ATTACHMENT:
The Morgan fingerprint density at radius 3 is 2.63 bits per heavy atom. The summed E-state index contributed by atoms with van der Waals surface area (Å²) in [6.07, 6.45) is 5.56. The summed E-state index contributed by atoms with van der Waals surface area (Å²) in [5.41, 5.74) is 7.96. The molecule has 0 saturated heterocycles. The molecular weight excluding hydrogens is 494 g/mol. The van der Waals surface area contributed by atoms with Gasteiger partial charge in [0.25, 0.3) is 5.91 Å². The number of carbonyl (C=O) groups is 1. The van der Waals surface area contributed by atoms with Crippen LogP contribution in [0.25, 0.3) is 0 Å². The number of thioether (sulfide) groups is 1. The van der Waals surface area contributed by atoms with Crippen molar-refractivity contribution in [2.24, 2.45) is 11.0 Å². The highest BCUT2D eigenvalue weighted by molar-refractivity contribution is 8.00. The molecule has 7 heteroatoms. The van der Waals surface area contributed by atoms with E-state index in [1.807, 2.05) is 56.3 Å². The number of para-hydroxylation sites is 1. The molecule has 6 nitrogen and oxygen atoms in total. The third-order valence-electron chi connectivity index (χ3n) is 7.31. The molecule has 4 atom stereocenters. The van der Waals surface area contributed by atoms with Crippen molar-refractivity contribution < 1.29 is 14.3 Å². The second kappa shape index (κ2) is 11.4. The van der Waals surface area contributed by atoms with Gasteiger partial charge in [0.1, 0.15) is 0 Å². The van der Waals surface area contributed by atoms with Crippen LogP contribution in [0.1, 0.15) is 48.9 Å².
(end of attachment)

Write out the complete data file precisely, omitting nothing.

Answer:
The Morgan fingerprint density at radius 3 is 2.63 bits per heavy atom. The summed E-state index contributed by atoms with van der Waals surface area (Å²) in [6.07, 6.45) is 5.56. The summed E-state index contributed by atoms with van der Waals surface area (Å²) in [5.41, 5.74) is 7.96. The molecule has 0 saturated heterocycles. The molecular weight excluding hydrogens is 494 g/mol. The van der Waals surface area contributed by atoms with Gasteiger partial charge in [0.25, 0.3) is 5.91 Å². The number of carbonyl (C=O) groups is 1. The van der Waals surface area contributed by atoms with Crippen LogP contribution in [0.25, 0.3) is 0 Å². The number of thioether (sulfide) groups is 1. The van der Waals surface area contributed by atoms with Crippen molar-refractivity contribution in [2.24, 2.45) is 11.0 Å². The highest BCUT2D eigenvalue weighted by molar-refractivity contribution is 8.00. The molecule has 7 heteroatoms. The van der Waals surface area contributed by atoms with E-state index in [1.807, 2.05) is 56.3 Å². The number of para-hydroxylation sites is 1. The molecule has 6 nitrogen and oxygen atoms in total. The third-order valence-electron chi connectivity index (χ3n) is 7.31. The molecule has 4 atom stereocenters. The van der Waals surface area contributed by atoms with Crippen molar-refractivity contribution < 1.29 is 14.3 Å². The second kappa shape index (κ2) is 11.4. The van der Waals surface area contributed by atoms with Gasteiger partial charge in [0.1, 0.15) is 0 Å². The van der Waals surface area contributed by atoms with Crippen LogP contribution in [0.1, 0.15) is 48.9 Å².